For all the impressive musicianship on show, it's South African frontman ZP Theart who in effect elevates the band from "impressive heavy metal act" to "almost-pop sensations" in Britain. Power metal has always, in essence, lumbered close to becoming pop music without ever really coming close at all, lacking both the brevity of its glam metal cousin and the appropriate subject matter required to penetrate the collective consciousness. Regardless, DragonForce have made inroads into popular culture with a mix of unashamed gimmickry, semi-serious fantastical lyrical themes and, most importantly, infectious chorus melodies. Theart may not have the greatest range (despite what his website says; unless by "amazing vocal range" they mean he can hit both notes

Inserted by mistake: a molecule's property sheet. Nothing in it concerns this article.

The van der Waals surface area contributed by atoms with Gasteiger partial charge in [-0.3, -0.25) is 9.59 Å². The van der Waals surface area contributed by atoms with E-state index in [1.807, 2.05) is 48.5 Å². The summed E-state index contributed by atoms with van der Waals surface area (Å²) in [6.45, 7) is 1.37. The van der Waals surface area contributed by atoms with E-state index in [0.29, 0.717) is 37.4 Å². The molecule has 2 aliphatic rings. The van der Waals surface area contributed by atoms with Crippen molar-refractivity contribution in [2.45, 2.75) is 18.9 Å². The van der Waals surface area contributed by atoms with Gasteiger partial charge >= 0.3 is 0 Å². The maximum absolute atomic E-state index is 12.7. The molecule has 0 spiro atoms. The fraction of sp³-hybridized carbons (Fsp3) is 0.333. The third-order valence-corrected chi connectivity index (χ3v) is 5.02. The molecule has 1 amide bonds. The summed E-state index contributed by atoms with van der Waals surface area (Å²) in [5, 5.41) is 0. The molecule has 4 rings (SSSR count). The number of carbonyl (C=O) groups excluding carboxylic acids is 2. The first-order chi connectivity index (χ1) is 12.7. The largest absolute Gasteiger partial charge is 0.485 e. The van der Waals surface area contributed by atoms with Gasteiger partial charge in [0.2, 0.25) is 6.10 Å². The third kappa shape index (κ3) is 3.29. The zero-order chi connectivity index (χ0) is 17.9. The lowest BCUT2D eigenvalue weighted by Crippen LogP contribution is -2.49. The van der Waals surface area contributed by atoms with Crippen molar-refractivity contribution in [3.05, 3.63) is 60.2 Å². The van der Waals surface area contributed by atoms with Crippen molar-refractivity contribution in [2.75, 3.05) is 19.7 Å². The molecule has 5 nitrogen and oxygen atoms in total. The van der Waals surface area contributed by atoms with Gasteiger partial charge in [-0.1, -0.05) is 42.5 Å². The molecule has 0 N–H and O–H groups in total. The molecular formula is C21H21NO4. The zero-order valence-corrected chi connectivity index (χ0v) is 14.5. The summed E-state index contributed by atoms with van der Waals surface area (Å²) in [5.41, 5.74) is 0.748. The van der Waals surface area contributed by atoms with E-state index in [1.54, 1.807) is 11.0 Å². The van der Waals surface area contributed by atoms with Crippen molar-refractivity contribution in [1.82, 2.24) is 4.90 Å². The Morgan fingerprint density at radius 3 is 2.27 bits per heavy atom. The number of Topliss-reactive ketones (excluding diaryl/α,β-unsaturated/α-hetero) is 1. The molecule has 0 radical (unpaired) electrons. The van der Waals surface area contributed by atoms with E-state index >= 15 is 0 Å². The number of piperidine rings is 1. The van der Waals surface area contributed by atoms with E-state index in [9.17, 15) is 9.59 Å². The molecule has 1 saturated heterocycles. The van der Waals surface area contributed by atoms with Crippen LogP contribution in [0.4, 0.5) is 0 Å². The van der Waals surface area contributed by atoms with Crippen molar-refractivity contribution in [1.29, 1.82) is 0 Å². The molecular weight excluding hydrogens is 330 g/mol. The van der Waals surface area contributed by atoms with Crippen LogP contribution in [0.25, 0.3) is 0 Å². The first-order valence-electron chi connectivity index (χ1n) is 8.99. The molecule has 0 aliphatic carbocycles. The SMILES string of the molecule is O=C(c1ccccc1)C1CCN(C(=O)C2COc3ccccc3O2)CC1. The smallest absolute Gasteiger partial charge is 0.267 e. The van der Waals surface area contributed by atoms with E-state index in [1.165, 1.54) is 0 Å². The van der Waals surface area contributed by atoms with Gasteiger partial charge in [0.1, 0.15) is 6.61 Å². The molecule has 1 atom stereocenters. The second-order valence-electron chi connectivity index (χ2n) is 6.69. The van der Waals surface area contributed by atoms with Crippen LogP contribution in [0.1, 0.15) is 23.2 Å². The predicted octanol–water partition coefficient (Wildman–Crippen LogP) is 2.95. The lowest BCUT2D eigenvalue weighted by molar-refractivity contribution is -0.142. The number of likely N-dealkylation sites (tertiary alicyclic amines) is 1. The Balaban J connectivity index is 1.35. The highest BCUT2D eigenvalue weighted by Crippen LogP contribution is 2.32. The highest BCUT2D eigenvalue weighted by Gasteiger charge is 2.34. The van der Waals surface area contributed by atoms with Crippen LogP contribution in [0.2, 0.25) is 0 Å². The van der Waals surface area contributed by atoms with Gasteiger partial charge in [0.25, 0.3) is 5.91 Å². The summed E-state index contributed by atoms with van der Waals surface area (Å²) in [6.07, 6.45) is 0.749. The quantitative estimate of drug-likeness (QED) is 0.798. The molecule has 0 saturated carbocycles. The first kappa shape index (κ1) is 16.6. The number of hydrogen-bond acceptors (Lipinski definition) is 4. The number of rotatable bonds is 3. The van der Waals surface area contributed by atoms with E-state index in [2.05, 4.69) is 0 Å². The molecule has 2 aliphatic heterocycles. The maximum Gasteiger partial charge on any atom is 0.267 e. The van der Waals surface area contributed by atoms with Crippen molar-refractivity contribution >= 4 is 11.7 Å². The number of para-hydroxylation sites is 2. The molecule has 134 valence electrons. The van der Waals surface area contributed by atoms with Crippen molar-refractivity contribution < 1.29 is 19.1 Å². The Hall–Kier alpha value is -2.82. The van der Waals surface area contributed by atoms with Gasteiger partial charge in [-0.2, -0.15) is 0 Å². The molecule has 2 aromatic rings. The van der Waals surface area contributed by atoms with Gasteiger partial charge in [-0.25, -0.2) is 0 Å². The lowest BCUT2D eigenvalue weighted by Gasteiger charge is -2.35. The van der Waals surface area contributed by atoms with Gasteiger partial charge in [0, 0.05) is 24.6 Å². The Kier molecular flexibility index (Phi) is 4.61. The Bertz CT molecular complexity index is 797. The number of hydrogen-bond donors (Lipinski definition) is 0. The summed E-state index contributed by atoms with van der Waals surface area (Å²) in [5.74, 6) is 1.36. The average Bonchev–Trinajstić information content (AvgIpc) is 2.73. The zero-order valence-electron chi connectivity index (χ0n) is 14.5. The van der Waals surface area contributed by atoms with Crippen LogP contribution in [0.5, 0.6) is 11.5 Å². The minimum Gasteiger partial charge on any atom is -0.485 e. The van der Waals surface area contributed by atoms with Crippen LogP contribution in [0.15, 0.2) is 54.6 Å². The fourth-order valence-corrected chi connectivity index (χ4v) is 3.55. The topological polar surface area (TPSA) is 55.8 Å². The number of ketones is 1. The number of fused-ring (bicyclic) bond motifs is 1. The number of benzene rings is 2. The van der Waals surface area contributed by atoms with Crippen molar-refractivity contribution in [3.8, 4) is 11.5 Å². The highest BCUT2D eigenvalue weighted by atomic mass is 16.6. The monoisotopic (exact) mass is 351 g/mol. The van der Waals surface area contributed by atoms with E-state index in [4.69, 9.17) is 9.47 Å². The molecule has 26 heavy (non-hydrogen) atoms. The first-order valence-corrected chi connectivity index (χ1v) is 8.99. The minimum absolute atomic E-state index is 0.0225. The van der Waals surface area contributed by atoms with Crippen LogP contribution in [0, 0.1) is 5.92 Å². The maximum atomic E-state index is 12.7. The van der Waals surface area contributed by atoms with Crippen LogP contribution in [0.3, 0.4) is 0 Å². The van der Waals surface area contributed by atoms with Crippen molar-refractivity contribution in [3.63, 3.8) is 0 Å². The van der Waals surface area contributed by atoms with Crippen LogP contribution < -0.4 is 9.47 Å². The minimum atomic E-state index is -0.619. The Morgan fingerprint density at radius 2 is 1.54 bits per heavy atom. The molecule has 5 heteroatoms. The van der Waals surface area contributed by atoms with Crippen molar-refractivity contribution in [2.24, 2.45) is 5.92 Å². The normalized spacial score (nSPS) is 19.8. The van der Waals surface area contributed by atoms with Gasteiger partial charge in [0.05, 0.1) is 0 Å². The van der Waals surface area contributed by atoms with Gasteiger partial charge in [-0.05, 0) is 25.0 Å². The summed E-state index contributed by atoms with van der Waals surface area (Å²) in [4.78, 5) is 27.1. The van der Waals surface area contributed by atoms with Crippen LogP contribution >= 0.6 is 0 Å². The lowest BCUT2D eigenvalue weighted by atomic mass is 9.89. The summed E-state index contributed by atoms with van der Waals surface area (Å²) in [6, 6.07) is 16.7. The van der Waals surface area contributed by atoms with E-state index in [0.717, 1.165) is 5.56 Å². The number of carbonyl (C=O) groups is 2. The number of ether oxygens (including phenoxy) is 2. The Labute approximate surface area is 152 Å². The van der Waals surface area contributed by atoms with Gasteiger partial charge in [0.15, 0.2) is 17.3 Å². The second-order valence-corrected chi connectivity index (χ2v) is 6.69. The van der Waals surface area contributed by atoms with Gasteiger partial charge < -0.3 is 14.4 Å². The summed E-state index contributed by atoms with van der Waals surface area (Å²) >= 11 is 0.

) but he certainly infuses those high-pitched choruses with enough passion and enthusiasm to compensate for his lack of absolute dexterity, which brings me neatly on to my next point: the tunes.
There are just eight tracks on offer here; DragonForce, as usual, choosing quality over quantity- there may only be eight tracks but they each average at an impressive seven minutes. There's a set formula which pre-destines the direction of seven of them: instrumental buid-up; a trade-off of three or four verses and choruses; before Li and Totman (and occasionally Pruzhanov) let free their creative juices for the second half of the song. A tried and tested formula, the only real criticism which can be made is the repetition which inevitably sets in midway through the album.